To Sigh Deeply, Yes, Jesus Did

To Sigh Deeply by John Frye

I was looking forward to Mark 8:14-21 because I thought we could have some fun with it. And we could—at the disciples’ expense. It’s the closest we get to a Three Stooges episode in the life of the Twelve. Jesus has to walk the disciples through the numbers involved in the feedings of the 5000 and the 4000 people. How many people? How many loaves? How many left-overs? The disciples get the numbers right, but are utterly clueless when it comes to what those numbers signify. We must be careful of our own distant and enlightened smugness when it comes to this failure of the Twelve.

One word in the context of this story drained all the hilarity out of it for me. It is the word in Mark 8:12 αναστεναξας (“to sigh deeply”) which may denote grief, anger and a sense of exasperation. The Pharisees had asked for a sign that Jesus’ works were validated by God; a question that shouted their unbelief in him as God’s true agent of salvation.

In the present pericope (8:14-21) Jesus warns his Twelve about the leaven of the Pharisees and of Herod. The emphatic word, “leaven,” is used twice. Jesus urges, “Look out for the corrupting influences of the unbelieving leaders!” The disciples hear the word “leaven” and think only of their immediate situation in the boat: “No one among us thought to bring bread.” Jesus’ concerned reference to the Pharisees and to Herod flies right over their heads.

Does Jesus again sigh deeply? The text doesn’t report it, yet I imagine it was agony for Jesus to ask the hard questions (which to us seem so humorous now). “Are you so blind? Are you so ‘out to lunch’? Are your hearts as hard as the crowds’ hearts and the Pharisees’ hearts and Herod’s heart? You witnessed two staggering miracles all about the abundance of bread and you’re mad at each other over one loaf?” I hear no humor in Jesus’ voice; I imagine tears in his eyes.

If mind-boggling miracles alone could lead to faith in Jesus as God’s Messiah, then the Twelve would be wearing gold stars of confident belief at this point. But they’re not. They are in a petty argument about a puny amount of bread. Unbelief does not collapse in the face of supernatural evidence. Unbelief does not succumb to the apologetics of logic in the face of that evidence. Unbelief is only cured by an immediate gracious act of God through the power of the Holy Spirit as a result preaching Christ and him crucified. Someone persuaded to believe in Jesus because of a well-reasoned argument always may be victim to a better argument.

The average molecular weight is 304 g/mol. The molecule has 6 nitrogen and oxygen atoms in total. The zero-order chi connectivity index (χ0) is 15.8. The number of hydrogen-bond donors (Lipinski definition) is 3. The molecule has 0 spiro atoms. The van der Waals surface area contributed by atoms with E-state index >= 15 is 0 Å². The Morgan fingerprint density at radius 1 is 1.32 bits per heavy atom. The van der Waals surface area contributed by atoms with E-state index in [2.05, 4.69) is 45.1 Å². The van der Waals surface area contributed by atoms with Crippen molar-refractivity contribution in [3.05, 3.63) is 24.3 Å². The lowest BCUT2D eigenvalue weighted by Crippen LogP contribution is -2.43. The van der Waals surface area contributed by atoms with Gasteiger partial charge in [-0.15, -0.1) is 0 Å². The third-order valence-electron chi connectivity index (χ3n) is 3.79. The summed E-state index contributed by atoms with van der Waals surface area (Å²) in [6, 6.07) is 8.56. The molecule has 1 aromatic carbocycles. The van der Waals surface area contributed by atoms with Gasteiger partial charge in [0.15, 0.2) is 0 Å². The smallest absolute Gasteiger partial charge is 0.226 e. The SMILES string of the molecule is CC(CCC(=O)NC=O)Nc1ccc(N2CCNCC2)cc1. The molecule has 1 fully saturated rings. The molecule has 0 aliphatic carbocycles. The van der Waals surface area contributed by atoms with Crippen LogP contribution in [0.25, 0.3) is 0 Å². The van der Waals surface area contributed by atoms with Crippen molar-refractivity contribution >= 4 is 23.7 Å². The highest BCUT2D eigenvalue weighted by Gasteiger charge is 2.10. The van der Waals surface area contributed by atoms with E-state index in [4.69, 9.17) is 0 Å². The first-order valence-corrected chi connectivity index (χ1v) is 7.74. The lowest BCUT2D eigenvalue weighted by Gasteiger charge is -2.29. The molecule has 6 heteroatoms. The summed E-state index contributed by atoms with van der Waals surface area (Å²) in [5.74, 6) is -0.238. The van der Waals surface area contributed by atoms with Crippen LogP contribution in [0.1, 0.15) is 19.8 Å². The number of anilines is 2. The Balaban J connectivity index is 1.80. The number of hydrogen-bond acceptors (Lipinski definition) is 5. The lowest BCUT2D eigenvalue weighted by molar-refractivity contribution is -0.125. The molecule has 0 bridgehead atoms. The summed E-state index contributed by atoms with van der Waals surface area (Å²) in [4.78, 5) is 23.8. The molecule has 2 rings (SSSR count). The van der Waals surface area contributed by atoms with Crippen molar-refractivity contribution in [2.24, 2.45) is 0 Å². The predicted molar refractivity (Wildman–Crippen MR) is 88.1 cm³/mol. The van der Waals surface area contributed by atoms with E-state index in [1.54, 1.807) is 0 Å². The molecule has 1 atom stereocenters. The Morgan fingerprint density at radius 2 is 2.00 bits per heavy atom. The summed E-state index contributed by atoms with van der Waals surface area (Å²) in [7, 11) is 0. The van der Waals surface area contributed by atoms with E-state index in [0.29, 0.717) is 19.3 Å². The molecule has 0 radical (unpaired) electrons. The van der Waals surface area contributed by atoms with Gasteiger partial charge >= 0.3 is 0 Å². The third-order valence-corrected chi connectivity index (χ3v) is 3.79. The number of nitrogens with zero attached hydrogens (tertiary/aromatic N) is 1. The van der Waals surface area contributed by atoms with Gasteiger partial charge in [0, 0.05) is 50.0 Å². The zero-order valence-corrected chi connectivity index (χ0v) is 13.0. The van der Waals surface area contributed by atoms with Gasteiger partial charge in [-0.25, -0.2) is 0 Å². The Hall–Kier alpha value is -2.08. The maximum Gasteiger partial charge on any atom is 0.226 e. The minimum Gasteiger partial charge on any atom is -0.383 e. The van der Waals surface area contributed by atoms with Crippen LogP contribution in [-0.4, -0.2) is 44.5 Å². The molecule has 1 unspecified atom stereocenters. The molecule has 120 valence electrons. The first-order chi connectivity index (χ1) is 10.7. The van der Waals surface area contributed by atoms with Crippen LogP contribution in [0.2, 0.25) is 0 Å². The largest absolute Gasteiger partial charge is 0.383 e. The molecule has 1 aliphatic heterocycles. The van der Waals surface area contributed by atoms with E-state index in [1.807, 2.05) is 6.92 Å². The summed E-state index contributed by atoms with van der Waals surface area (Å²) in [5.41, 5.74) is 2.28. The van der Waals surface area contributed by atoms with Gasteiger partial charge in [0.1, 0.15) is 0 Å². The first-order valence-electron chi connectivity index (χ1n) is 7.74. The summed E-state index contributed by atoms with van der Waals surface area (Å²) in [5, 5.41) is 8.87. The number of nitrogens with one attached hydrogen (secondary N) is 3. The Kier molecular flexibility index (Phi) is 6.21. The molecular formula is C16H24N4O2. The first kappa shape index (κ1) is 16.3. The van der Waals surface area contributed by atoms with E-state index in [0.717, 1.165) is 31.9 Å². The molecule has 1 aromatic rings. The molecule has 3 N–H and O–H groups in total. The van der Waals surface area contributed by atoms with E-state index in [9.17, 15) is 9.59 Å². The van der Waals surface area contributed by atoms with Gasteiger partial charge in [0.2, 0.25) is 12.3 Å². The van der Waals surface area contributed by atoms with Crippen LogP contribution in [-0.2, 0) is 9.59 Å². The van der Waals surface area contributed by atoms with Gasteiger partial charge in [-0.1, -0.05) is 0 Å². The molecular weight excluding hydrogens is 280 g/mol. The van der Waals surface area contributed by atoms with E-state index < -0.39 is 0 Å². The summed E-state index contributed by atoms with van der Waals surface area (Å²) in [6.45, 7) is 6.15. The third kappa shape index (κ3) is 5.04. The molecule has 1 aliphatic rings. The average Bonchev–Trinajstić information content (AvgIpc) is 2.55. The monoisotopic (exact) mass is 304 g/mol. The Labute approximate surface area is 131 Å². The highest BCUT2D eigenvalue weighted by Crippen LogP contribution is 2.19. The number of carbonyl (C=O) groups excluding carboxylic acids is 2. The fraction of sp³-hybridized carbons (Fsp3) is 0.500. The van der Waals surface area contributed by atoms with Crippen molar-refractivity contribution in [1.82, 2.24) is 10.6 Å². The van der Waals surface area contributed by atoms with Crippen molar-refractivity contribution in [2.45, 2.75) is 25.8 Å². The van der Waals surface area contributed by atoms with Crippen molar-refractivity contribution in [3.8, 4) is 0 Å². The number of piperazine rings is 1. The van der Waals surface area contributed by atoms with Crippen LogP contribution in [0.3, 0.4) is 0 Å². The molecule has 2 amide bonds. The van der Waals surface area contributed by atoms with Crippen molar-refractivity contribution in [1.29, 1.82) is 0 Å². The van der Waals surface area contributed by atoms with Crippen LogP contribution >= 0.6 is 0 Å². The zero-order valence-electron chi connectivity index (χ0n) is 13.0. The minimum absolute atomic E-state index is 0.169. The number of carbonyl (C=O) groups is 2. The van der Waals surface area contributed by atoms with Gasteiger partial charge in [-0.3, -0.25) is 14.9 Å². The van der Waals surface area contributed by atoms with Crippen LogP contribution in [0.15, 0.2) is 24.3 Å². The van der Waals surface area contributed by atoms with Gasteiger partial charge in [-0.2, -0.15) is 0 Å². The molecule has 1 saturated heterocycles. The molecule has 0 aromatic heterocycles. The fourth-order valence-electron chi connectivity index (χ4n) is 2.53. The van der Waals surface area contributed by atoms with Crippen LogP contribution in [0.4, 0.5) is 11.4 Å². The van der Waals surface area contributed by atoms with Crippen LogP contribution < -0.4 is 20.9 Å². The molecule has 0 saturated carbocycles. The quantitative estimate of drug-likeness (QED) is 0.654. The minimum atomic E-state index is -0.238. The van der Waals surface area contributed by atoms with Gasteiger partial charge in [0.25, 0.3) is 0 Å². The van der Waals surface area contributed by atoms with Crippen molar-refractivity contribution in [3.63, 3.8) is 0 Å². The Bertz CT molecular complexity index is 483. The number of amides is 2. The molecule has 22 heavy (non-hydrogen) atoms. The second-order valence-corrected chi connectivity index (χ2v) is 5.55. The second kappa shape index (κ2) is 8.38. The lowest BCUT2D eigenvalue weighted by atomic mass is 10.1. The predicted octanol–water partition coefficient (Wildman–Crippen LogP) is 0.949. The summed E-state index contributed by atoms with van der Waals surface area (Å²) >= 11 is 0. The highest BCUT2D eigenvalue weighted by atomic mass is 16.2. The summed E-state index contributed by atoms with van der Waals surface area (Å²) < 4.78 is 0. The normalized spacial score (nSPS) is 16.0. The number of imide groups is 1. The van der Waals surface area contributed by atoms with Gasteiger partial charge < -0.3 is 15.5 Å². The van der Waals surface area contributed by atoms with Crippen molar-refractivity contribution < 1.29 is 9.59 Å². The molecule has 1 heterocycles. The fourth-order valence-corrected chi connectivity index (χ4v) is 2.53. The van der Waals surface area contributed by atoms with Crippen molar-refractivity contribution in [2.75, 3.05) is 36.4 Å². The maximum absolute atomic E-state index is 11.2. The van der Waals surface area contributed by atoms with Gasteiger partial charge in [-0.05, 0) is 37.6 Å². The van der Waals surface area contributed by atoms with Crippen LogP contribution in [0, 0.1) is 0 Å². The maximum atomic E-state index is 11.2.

As we will see next time, Peter finally speaks the right answer about Jesus’ identity but only with the help of God in heaven (see Matthew 16:17). Getting Jesus’ identity correct isn’t even enough. Just as important is getting his mission correct. He will become the crucified Messiah. A “does-not-compute” thought in that (Jewish) world.

What troubles me is this. When Jesus reflects on my understanding of his identity and his mission, does he sigh deeply? Can I get the supernatural facts right and totally miss the meaning of his life for my life? Do I really like the bread maker but not the cross taker? Am I living in a leaven-like environment of evangelical unbelief? I ask because I’m finding it hard to correlate Jesus’ command to love our enemies with current Christian declarations to “nuke the bastards into oblivion!” Do we evangelicals want to live hard-heartedly in the safety of American power and in the numbing satiation of the comforts of ubiquitous materialism? If so tell me, what’s so funny about that?

About Scot McKnight

Scot McKnight is a recognized authority on the New Testament, early Christianity, and the historical Jesus. McKnight, author of more than fifty books, is the Professor of New Testament at Northern Seminary in Lombard, IL.